Friday, May 21, 2010

Gulmohar - The Flame tree

Come summer, and in India a common sight is the Gulmohur tree. I had all along thought it was called the Flame of the Forest, but much to my surprise, some googling revealed I was wrong. Its botanical name is Delonix Regia and it is the Flame Tree! (On a side note, the Flame of the Forest also had red flowers, but they are shaped quite differently). Every summer the dry landscape of India is brightened by the appearance of the gorgeous red flowers that cover the trees exuberantly. Often grown as an ornamental tree and known for its fern like leaves and flamboyant display of flowers, the tree is also called Flamboyant. The species was previously placed in a genus Poinciana, named for Phillippe de Longvilliers de Poincy who is credited with introducing the plant to the Americas.

The street I live on is lined with these beautiful trees and sadly I do not have one in my garden. We had plenty of these in our yard and on the street we played on when I was growing up, and every time I smell the flower, the fragrance takes me back to my childhood days. We do now have a tree right outside our house, and very often after a windstorm or heavy rain, our front yard is littered with the seed pods, which our dogs love, for the rattly sound they make as well as for their heavenly chewy texture! Yesterday some people came by to cut many branches off the trees because they were interfering with the power lines, so I quickly ran outside, and gathered up as many branches with flowers as I could. So now my home is full of these lovely flowers.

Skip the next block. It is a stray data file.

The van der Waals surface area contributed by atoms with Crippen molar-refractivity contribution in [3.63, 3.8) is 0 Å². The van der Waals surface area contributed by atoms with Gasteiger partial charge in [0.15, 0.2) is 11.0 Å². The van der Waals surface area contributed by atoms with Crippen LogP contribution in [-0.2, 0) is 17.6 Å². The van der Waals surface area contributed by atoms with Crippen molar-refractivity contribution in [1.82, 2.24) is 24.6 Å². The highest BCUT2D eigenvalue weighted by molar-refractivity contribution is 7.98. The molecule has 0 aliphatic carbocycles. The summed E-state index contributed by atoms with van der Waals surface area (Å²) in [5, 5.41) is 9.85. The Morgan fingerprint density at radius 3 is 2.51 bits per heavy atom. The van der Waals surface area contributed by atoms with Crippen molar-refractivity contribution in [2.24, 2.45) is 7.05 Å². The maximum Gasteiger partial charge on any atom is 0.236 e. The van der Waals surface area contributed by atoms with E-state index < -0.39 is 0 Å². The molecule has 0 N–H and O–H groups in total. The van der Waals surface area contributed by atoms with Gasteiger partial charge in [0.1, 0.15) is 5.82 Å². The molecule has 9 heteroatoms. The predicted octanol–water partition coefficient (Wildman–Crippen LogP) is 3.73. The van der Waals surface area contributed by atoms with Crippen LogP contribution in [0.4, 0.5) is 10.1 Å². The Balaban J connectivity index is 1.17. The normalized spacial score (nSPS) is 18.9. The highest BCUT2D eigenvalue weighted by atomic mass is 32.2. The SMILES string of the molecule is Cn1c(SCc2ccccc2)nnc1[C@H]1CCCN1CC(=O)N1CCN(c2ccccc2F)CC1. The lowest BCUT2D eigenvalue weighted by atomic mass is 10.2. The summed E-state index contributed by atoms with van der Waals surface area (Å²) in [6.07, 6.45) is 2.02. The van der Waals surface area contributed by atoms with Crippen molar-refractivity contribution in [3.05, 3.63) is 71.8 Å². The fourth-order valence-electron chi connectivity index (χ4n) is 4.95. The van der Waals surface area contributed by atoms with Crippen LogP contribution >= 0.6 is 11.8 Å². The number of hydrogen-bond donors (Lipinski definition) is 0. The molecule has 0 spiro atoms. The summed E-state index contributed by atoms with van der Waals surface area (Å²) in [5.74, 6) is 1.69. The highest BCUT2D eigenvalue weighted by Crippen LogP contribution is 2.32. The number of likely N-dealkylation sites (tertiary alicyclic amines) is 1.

Here is some interesting trivia on this tree:

In Vietnam, this tree is called "Phượng vỹ", or phoenix's tail, and is a popular urban tree. Its flowering season is April - May, which coincides with the end of the school year in Vietnam. Because of this timing, the flower of Poinciana is sometimes called the "flower of pupil", and often generates strong emotions among graduating high school pupils, as the Poinciana bloom when they are about to leave their school and their childhood behind.

The seed pods of the Royal Poincianas are used in the Caribbean as a percussion instrument known as the shak-shak or maraca.

The Poinciana is also the national flower of St. Kitts and Nevis

Enjoy these lovely pictures of the Gulmohar tree.


Usha Raman said...

The gulmohar is what makes the heat of the summer bearable...along with amaltas, the lovely Indian laburnum which blooms very briefly. I'm often distracted from work because I can see about four flaming gulmohars from my window and they take me, like they do you, back to my childhood... nice post, Kamini! and lovely pictures!

Kamini said...

Thanks Usha! It must be lovely to be able to look out and see them.